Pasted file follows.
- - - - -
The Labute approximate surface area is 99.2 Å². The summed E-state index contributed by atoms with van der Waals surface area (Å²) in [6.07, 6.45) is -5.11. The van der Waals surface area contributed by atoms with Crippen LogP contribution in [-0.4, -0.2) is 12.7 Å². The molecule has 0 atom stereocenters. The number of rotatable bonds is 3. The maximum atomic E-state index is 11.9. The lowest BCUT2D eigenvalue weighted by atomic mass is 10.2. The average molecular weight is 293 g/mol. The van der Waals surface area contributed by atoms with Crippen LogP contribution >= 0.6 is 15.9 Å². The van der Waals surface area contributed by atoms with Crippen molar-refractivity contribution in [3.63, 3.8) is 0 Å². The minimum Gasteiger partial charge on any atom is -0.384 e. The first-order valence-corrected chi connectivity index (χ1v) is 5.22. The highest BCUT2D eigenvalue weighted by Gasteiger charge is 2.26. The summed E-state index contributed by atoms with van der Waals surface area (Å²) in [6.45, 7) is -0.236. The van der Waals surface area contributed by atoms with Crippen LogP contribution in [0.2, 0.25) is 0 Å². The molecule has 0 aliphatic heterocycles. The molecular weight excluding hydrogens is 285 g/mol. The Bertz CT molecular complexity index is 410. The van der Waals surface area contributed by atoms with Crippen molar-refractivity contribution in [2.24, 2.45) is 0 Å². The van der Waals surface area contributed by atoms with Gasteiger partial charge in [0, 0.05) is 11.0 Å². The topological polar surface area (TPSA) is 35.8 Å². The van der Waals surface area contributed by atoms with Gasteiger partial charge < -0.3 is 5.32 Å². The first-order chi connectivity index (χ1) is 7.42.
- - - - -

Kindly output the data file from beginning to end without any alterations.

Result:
The Labute approximate surface area is 99.2 Å². The summed E-state index contributed by atoms with van der Waals surface area (Å²) in [6.07, 6.45) is -5.11. The van der Waals surface area contributed by atoms with Crippen LogP contribution in [-0.4, -0.2) is 12.7 Å². The molecule has 0 atom stereocenters. The number of rotatable bonds is 3. The maximum atomic E-state index is 11.9. The lowest BCUT2D eigenvalue weighted by atomic mass is 10.2. The average molecular weight is 293 g/mol. The van der Waals surface area contributed by atoms with Crippen LogP contribution >= 0.6 is 15.9 Å². The van der Waals surface area contributed by atoms with Crippen molar-refractivity contribution in [3.63, 3.8) is 0 Å². The minimum Gasteiger partial charge on any atom is -0.384 e. The first-order valence-corrected chi connectivity index (χ1v) is 5.22. The highest BCUT2D eigenvalue weighted by Gasteiger charge is 2.26. The summed E-state index contributed by atoms with van der Waals surface area (Å²) in [6.45, 7) is -0.236. The van der Waals surface area contributed by atoms with Crippen LogP contribution in [0.2, 0.25) is 0 Å². The molecule has 0 aliphatic heterocycles. The molecular weight excluding hydrogens is 285 g/mol. The Bertz CT molecular complexity index is 410. The van der Waals surface area contributed by atoms with Crippen molar-refractivity contribution in [2.24, 2.45) is 0 Å². The van der Waals surface area contributed by atoms with Gasteiger partial charge in [0, 0.05) is 11.0 Å². The topological polar surface area (TPSA) is 35.8 Å². The van der Waals surface area contributed by atoms with Gasteiger partial charge < -0.3 is 5.32 Å². The first-order chi connectivity index (χ1) is 7.42.